Global warming does not mean the same amount of warming over the whole globe. There is a distinct spatial pattern to the long-term changes.
The first map below shows the total change in temperature since the early-industrial era, and the second map removes the global average warming to highlight regions of above and below average warming.
The largest warming is seen in the Arctic, and the land regions are clearly warming faster than the ocean. The striking blue area in the North Atlantic is a region of very little warming, and this is due to a decline in the strength of the Atlantic overturning circulation which brings warm water from the tropics to the northern latitudes.
All these features of the warming have been long predicted in climate model simulations, for example in IPCC AR4 and IPCC AR5.
Technical details: spatial pattern of warming uses approach described in Hawkins et al. (2020) using Berkeley Earth dataset, and the changes are relative to 1850-1900.
In 2007, IPCC AR4 produced this figure showing projections of changes in Arctic sea ice extent in the summer (July-September). The different colours represent a wide range of different scenarios for future emissions. Observations (1979-2020, added purple line) have decreased far more rapidly than projected in the CMIP3 models used at the time, when plotted on the same scale with the same reference period.
This demonstrates the concept of a climate-related ‘surprise’, or what might have been considered a low-likelihood event at the time.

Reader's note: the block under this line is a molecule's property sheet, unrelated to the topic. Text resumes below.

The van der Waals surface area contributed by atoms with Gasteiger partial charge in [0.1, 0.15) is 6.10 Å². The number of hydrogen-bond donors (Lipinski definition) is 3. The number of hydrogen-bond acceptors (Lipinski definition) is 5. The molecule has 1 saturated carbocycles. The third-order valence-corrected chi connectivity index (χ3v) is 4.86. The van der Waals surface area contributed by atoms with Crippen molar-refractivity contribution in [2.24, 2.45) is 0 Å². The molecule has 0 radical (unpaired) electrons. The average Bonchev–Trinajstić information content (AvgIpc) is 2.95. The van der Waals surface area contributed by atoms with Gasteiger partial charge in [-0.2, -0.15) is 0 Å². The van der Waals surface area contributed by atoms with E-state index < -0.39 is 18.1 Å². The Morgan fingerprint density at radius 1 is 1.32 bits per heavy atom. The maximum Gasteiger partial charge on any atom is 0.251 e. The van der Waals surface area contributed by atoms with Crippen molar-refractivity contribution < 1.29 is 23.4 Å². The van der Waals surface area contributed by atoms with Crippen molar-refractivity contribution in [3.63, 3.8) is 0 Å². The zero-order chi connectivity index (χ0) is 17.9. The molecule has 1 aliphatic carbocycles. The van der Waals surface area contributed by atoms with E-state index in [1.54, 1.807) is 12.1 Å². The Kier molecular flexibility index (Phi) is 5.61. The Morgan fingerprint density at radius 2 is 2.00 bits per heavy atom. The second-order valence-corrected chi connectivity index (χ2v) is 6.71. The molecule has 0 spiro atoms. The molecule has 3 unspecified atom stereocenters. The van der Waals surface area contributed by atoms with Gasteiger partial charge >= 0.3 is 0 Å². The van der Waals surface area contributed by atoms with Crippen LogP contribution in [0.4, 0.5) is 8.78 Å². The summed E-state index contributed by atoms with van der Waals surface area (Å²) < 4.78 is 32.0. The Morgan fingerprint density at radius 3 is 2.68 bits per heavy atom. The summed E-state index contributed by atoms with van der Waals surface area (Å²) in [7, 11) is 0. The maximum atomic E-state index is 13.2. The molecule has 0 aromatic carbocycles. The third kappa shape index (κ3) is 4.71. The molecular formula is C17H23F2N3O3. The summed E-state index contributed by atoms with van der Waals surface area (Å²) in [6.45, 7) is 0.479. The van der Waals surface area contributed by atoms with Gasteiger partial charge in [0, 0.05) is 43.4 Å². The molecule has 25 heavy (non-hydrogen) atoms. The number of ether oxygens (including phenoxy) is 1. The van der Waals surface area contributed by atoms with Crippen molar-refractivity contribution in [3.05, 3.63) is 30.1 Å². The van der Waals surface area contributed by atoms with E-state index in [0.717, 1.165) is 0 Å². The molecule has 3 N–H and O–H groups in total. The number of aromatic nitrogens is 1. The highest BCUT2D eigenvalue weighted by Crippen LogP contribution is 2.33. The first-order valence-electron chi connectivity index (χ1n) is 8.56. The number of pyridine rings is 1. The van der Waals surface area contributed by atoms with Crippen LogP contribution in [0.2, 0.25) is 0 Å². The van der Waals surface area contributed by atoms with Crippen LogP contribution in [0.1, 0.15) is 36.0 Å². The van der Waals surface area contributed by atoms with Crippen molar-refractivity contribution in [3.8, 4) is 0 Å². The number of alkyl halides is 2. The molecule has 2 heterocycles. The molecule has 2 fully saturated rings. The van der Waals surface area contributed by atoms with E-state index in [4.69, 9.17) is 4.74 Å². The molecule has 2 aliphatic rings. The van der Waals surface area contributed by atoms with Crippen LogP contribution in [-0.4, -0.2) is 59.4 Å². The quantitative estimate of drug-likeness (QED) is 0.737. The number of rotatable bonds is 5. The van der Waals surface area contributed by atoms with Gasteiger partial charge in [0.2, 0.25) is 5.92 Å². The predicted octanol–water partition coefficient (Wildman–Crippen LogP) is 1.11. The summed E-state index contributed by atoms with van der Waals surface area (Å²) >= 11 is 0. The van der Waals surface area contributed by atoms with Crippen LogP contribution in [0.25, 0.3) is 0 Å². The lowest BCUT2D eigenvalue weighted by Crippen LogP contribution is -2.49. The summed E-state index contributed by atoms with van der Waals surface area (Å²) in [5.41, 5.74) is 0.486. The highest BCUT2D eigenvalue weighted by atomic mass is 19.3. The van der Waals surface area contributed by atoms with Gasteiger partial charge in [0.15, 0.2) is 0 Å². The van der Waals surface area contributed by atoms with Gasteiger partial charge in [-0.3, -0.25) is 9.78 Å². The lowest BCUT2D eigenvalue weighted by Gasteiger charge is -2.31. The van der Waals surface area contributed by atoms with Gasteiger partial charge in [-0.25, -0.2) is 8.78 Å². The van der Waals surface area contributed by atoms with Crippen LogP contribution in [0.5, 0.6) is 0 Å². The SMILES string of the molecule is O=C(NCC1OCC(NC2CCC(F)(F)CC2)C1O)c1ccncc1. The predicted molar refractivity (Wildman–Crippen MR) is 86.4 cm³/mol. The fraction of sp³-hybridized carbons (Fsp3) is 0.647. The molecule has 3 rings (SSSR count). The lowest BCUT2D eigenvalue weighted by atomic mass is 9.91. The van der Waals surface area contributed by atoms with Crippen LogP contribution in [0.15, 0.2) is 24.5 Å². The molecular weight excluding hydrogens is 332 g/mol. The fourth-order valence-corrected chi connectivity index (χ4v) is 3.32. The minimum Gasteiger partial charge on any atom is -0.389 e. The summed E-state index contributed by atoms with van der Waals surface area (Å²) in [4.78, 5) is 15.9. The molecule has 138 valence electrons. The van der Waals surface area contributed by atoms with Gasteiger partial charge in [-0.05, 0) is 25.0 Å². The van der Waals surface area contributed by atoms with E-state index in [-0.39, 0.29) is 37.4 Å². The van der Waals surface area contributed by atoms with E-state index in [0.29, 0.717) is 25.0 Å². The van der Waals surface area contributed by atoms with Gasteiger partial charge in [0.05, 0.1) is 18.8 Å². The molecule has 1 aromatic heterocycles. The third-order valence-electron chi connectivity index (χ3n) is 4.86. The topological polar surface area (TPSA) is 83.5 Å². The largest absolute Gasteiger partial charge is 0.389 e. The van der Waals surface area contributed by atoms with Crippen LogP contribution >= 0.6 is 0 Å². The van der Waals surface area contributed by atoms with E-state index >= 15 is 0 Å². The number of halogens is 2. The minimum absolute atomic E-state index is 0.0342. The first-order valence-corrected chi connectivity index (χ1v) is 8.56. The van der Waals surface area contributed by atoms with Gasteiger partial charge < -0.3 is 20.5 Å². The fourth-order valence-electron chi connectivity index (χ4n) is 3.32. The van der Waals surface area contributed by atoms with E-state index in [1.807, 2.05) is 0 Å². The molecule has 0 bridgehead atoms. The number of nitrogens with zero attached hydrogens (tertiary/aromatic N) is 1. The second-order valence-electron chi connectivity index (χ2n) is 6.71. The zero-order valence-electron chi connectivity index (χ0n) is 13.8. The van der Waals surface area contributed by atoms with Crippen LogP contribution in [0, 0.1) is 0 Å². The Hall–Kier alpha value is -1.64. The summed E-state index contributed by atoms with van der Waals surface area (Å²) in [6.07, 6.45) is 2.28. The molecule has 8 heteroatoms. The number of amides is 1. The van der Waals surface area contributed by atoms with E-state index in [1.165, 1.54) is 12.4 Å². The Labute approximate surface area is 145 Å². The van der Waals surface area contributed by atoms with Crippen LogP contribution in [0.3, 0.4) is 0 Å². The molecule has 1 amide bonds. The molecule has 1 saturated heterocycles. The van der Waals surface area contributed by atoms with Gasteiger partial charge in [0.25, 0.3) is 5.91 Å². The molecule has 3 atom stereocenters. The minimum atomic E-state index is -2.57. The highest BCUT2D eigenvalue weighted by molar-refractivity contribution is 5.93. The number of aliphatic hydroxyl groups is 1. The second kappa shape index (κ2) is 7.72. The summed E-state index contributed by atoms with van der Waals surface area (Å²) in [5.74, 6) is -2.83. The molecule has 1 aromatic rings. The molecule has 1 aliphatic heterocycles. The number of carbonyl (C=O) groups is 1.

The original figure is here. Also see Stroeve et al. (2012) for a CMIP5 comparison (Fig. 2a), and Notz et al. (2020) for a CMIP6 comparison (Fig. 2f).
Global average temperature has risen by over 1°C since pre-industrial times, but the size of the change is not the same everywhere. The image below shows the temperature change observed in 5 individual years and for the 20-year average (2000-2019). For all of these examples the global average temperature was almost exactly +1°C warmer than the late 19th century.
In each individual year, the patterns can be quite different, with disparate regions of cooler and warmer temperatures. When averaging over 20-years, the overall pattern of warming is clearer: the Arctic is clearly warming much faster than the global average, and land areas are warming faster than ocean regions.
Continue reading What does a 1°C warmer world look like? →
Data: E-OBS v17 gridded rainfall dataset. Calculated as the number of gridpoints per calendar year with daily rainfall amounts over 25mm, divided by the number of gridpoints.